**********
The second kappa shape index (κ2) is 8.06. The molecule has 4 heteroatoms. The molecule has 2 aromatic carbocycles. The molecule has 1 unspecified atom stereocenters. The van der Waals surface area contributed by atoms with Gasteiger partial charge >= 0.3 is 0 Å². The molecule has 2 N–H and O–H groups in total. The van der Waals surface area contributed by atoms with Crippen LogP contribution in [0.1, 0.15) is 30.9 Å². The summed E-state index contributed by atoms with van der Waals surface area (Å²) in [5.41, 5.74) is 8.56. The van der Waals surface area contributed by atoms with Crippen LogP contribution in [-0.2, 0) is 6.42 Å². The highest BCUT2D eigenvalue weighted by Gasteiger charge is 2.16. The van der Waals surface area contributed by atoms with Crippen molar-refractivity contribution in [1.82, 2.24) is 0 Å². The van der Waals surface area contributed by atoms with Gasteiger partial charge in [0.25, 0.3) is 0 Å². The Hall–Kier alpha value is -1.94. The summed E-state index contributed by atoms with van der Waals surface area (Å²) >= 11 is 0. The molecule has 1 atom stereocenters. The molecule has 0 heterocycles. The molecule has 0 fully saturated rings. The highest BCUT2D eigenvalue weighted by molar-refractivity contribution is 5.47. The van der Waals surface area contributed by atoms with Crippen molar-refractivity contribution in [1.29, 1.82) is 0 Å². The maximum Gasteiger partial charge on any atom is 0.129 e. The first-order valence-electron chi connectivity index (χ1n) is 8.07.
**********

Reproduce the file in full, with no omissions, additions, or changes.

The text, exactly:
The second kappa shape index (κ2) is 8.06. The molecule has 4 heteroatoms. The molecule has 2 aromatic carbocycles. The molecule has 1 unspecified atom stereocenters. The van der Waals surface area contributed by atoms with Gasteiger partial charge >= 0.3 is 0 Å². The molecule has 2 N–H and O–H groups in total. The van der Waals surface area contributed by atoms with Crippen LogP contribution in [0.1, 0.15) is 30.9 Å². The summed E-state index contributed by atoms with van der Waals surface area (Å²) in [5.41, 5.74) is 8.56. The van der Waals surface area contributed by atoms with Crippen LogP contribution in [-0.2, 0) is 6.42 Å². The highest BCUT2D eigenvalue weighted by Gasteiger charge is 2.16. The van der Waals surface area contributed by atoms with Crippen molar-refractivity contribution in [1.82, 2.24) is 0 Å². The van der Waals surface area contributed by atoms with Gasteiger partial charge in [0.25, 0.3) is 0 Å². The Hall–Kier alpha value is -1.94. The summed E-state index contributed by atoms with van der Waals surface area (Å²) >= 11 is 0. The molecule has 1 atom stereocenters. The molecule has 0 heterocycles. The molecule has 0 fully saturated rings. The highest BCUT2D eigenvalue weighted by molar-refractivity contribution is 5.47. The van der Waals surface area contributed by atoms with Crippen molar-refractivity contribution in [1.29, 1.82) is 0 Å². The maximum Gasteiger partial charge on any atom is 0.129 e. The first-order valence-electron chi connectivity index (χ1n) is 8.07.